Our Syria policy is still a mess: These are the dots the media refuses to connect
Russia’s foreign minister reveals a strange talk with John Kerry, and explains much about American foreign policy
MOSCOW—Sergei Lavrov, Russia’s widely respected foreign minister, dropped a big one here last weekend. After an hour-long conversation with John Kerry, Lavrov asserted in nationally televised remarks that the American secretary of state told him he wanted Russian planes to stop bombing al-Nusra, the Syrian affiliate of al-Qaeda, in their air campaign against the Islamic State and other terrorist groups. GlobalSecurity.org carried the Radio Free Europe/Radio Liberty account of the exchange; it is here and worth a read.
“They are telling us not to hit it [al–Nusra] because there is ‘normal’ opposition next…to it,” Lavrov explained very soon after the two put their telephones down.
Going public with a diplomatic conversation cannot have been a decision Lavrov took lightly. And he surely did not intend to embarrass the Obama administration’s top diplomat with these assertions, although he did a pretty good job of it nonetheless. Equally, he may have had no intention of casting light on how distorting, impractical and costly Washington’s standoff with Moscow has become—in Syria, Ukraine and elsewhere—but he did well on this score, too.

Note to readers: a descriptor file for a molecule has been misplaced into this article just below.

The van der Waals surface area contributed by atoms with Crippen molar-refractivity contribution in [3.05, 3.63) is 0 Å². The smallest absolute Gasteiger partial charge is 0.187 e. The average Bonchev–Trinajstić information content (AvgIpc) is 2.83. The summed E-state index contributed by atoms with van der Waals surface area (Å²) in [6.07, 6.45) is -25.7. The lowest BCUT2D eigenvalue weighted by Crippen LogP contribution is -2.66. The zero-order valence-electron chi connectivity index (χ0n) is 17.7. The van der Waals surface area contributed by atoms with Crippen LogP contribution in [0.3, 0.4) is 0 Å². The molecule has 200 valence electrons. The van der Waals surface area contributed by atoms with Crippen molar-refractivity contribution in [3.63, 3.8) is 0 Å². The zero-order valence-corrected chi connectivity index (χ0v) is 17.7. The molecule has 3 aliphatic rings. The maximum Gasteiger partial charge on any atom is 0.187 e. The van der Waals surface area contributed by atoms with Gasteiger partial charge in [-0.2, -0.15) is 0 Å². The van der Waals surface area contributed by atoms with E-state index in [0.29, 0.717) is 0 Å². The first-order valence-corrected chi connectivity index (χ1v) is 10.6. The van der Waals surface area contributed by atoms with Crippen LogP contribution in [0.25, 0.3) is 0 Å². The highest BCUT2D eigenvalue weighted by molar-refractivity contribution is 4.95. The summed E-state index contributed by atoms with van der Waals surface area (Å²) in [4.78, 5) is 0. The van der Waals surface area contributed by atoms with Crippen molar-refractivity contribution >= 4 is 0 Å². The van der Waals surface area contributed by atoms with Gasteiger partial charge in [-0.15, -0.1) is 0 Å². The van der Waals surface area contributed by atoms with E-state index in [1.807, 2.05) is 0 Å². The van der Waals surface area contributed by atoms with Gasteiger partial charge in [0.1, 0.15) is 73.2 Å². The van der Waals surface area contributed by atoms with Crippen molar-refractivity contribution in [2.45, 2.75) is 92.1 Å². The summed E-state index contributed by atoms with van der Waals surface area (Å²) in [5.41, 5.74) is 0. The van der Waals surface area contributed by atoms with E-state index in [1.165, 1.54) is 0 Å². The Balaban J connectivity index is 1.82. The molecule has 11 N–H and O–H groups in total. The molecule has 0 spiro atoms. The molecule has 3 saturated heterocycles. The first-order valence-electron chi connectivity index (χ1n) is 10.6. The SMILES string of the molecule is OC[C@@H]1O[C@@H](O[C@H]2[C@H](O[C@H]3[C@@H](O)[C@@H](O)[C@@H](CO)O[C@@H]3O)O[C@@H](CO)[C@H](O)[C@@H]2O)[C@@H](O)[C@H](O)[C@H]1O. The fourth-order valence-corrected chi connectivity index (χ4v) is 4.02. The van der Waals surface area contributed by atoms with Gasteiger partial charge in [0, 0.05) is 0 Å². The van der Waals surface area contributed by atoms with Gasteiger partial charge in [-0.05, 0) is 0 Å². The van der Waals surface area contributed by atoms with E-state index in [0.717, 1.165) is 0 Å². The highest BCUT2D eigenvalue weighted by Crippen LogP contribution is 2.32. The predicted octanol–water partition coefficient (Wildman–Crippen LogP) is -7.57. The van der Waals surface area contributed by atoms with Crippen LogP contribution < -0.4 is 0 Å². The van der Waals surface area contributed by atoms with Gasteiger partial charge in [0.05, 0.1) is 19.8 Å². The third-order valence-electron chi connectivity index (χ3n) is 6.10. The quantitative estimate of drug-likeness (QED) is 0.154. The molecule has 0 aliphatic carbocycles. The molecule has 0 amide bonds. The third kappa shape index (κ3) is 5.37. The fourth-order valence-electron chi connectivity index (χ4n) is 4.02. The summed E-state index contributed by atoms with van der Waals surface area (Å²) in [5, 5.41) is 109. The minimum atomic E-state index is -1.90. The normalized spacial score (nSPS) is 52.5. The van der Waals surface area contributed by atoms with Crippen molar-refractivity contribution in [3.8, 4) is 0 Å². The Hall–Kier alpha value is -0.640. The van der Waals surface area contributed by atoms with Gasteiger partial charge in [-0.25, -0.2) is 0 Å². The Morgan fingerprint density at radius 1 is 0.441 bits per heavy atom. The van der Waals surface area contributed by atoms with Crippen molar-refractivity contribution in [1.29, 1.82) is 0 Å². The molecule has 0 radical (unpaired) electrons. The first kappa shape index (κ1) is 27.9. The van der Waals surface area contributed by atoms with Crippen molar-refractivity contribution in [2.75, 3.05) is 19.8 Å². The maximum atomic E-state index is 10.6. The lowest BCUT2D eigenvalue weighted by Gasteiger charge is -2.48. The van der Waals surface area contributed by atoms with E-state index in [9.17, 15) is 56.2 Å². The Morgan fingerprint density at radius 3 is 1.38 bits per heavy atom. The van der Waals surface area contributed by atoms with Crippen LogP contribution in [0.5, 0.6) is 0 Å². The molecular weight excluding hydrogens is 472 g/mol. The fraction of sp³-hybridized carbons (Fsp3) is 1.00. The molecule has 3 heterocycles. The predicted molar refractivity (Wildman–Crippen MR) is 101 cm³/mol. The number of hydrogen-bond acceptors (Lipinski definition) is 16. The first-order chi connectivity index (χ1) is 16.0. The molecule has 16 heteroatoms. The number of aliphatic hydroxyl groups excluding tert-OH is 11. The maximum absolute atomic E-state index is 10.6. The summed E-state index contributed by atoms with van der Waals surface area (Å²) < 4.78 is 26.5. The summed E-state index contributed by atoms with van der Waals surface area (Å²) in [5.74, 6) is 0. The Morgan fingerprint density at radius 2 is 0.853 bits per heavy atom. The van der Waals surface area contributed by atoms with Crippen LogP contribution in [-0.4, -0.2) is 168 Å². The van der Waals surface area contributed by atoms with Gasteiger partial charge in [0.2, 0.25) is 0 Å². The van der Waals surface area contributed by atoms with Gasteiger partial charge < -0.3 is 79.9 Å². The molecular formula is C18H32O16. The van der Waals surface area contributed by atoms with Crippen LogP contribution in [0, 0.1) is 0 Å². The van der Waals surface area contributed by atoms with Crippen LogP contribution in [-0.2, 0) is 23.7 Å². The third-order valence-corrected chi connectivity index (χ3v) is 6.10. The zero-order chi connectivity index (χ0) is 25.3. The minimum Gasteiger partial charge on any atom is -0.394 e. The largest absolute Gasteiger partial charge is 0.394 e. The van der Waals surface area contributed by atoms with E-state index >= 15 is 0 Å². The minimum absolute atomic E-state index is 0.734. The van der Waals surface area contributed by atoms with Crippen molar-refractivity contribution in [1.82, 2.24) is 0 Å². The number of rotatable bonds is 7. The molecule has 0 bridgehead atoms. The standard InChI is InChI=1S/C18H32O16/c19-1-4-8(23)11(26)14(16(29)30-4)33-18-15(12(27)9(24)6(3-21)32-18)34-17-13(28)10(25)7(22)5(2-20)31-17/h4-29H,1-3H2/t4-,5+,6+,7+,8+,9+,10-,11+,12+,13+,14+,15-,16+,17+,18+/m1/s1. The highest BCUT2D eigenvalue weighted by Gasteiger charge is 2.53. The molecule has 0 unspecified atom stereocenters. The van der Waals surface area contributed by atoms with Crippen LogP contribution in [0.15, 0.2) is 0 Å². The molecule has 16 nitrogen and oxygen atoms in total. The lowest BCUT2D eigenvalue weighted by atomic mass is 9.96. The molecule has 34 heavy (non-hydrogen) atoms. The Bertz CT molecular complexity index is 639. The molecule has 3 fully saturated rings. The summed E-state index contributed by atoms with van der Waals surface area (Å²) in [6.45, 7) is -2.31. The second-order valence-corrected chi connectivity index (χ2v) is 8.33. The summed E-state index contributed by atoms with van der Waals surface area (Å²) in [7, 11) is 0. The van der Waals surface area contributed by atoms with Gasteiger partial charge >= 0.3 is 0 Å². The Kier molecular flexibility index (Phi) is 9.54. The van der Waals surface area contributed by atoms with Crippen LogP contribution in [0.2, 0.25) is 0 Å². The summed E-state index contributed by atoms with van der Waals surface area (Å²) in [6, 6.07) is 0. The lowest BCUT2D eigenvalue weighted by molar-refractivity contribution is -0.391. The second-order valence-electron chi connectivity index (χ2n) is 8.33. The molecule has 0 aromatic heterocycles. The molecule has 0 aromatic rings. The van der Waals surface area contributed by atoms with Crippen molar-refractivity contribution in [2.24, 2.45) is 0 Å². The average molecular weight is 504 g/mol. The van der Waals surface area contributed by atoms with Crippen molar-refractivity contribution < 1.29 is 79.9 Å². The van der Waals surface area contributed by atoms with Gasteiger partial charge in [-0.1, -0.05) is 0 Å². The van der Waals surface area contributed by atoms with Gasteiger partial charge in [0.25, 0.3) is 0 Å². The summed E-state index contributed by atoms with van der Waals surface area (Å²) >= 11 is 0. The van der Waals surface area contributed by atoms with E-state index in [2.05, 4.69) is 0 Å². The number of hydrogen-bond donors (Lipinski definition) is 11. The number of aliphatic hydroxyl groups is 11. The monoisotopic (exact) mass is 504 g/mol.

The State Department acknowledged Lavrov’s exchange with Kerry but parried that the latter had asked only that Russian bombers avoid targeting what the U.S.—and next to no one else—calls the “moderate opposition” in Syria. If you take this as a counter-argument, think again. It is a standard example of Washington’s familiar resort to evasion: Appear to confront the question forthrightly while subtly avoiding it altogether.
For the record, it has long been understood and occasionally acknowledged by those on the ground in Syria that many of the militias the U.S. has armed and trained are hopelessly tangled up with al–Nusra rebels. If you listen closely, this is not a matter of logistics or military strategy, and still less of happenstance. It is primarily a reflection of ideological affinity, given how regularly these groups are in and out of alliances with one another. Washington’s moderates, in other words, do not give much evidence of moderation. There is little ground left to qualify this even as a topic worth debate.